The World Fair Trade Organization Europe welcomes the European Commission’s initiative on mitigating deforestation and forest degradation and current models of production and trade of Forest Risk Agricultural Commodities (FRAC) many of which are unsustainable and already identified as main causes of deforestation.
However, we strongly urge the European Commission to consider that the root cause behind many of these overt drivers is poverty. Addressing this will be key in meaningfully addressing deforestation, in particular when linked with farming of cocoa and coffee. Fair Trade here offers a readily adoptable model which helps smallholder farmers and workers in particular to attain better livelihoods and fair payments while simultaneously taking care of the environment and adhering to sustainable production practices. A recent study by Le BASIC commissioned by Commerce Équitable France and Max Haavelar France called “Coffee: The success story that hides a crisis” (please see attached file for a synthesis of the report) illustrates how Fair Trade practices (especially in combination with organic certification) helps significantly mitigate “societal costs” borne by producer countries in coffee supply chains – that is, losses and expenses (e.g. from environmental impact) borne by third parties or the producing communities. Those costs can be as high as 90 cents of costs borne by the exporting country per one US dollar of coffee exported (numbers for 2017). Among the externalities that the Fair Trade practices covered in the study help mitigate are deforestation, along with environmental degradation due to high chemical inputs in connection with farming (it is here important to remember that coffee is commonly grown in forest surroundings). We wish to stress, of course, that Fair Trade does not apply only to coffee, but this is just one example with available data that illustrates how it works as a holistic model towards more sustainable production and consumption. It further shows how Fair Trade is also a necessary condition as part of any solution able to meaningfully address the dire issue of deforestation and forest degradation.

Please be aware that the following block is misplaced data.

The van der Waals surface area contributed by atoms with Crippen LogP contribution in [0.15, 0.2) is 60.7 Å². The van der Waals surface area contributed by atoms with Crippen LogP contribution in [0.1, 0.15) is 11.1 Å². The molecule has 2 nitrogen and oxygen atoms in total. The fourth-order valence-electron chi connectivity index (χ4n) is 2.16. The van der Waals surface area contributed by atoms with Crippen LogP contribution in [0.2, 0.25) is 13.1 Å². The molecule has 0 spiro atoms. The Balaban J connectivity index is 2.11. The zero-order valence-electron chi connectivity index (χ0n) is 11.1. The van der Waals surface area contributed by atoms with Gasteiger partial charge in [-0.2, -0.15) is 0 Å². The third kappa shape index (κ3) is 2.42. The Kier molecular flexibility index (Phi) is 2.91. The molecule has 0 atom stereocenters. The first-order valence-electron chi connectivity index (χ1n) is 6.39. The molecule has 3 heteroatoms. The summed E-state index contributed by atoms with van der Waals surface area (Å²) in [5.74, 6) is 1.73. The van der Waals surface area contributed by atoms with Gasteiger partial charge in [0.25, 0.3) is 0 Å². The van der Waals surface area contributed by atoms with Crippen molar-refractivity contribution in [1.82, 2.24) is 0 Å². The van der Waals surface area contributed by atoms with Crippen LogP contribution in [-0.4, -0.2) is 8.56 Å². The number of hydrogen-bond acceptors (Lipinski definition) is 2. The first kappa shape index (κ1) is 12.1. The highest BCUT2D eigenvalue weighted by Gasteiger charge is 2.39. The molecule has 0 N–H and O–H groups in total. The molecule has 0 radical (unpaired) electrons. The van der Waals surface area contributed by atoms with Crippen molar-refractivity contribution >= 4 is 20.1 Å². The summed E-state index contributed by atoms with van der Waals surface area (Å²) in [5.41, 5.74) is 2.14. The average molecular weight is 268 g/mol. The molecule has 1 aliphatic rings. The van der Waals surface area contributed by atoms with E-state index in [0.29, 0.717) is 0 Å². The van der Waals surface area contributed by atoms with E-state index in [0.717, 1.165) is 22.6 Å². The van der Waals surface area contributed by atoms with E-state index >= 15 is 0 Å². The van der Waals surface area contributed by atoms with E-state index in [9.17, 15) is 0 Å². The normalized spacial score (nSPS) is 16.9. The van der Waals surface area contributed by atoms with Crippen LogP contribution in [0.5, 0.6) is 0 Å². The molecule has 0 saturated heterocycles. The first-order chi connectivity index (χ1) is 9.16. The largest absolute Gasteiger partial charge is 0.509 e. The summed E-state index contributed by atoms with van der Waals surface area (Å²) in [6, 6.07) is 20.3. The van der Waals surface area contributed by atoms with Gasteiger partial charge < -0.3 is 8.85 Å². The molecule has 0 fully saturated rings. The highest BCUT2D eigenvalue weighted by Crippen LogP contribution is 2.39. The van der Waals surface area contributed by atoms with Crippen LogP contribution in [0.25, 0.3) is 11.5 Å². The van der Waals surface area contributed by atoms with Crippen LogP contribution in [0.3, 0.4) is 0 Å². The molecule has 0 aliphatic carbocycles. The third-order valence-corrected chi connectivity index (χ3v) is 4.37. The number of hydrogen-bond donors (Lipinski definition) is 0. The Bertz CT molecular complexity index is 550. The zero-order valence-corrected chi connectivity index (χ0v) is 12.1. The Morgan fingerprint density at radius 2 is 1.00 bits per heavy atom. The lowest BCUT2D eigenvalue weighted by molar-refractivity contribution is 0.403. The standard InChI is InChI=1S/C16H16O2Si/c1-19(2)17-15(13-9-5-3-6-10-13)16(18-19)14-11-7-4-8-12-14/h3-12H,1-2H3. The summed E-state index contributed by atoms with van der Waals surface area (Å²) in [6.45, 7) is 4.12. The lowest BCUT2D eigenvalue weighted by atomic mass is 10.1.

Nevertheless, this would only work if the European Commission simultaneously implements new, comprehensive legal measures, where companies (not just the smallholder farmers and workers of FRAC’s at the end of the supply chain) are held accountable for violations occurring in their supply chain. We here refer the European Commission to already existing models and frameworks developed within the EU Timber Regulation and regulation on EU Illegal (IUU) Fishing. We strongly urge the European Commission to also include models with mandatory Human Rights Due Diligence (HRDD), examples of which can already be found in the French Devoir de Vigilance law, the UK Modern Slavery Act, as well as the UN Guiding Principles on Business and Human Rights, along with the OECD-FAO Guidance for Responsible Agricultural Supply Chains.
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